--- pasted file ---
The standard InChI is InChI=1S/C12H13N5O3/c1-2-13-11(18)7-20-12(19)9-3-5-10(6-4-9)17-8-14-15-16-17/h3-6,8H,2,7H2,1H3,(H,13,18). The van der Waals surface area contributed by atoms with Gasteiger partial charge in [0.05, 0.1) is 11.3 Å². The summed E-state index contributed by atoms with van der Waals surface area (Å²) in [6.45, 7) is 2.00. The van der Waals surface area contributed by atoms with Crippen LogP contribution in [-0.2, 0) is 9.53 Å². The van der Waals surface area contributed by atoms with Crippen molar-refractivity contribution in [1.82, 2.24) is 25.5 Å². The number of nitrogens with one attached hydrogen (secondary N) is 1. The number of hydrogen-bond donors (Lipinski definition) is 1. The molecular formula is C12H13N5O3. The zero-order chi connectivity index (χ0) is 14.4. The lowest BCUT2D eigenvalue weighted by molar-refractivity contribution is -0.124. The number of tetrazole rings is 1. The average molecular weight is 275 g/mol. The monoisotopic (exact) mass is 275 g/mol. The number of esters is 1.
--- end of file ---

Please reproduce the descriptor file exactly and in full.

The standard InChI is InChI=1S/C12H13N5O3/c1-2-13-11(18)7-20-12(19)9-3-5-10(6-4-9)17-8-14-15-16-17/h3-6,8H,2,7H2,1H3,(H,13,18). The van der Waals surface area contributed by atoms with Gasteiger partial charge in [0.05, 0.1) is 11.3 Å². The summed E-state index contributed by atoms with van der Waals surface area (Å²) in [6.45, 7) is 2.00. The van der Waals surface area contributed by atoms with Crippen LogP contribution in [-0.2, 0) is 9.53 Å². The van der Waals surface area contributed by atoms with Crippen molar-refractivity contribution in [1.82, 2.24) is 25.5 Å². The number of nitrogens with one attached hydrogen (secondary N) is 1. The number of hydrogen-bond donors (Lipinski definition) is 1. The molecular formula is C12H13N5O3. The zero-order chi connectivity index (χ0) is 14.4. The lowest BCUT2D eigenvalue weighted by molar-refractivity contribution is -0.124. The number of tetrazole rings is 1. The average molecular weight is 275 g/mol. The monoisotopic (exact) mass is 275 g/mol. The number of esters is 1.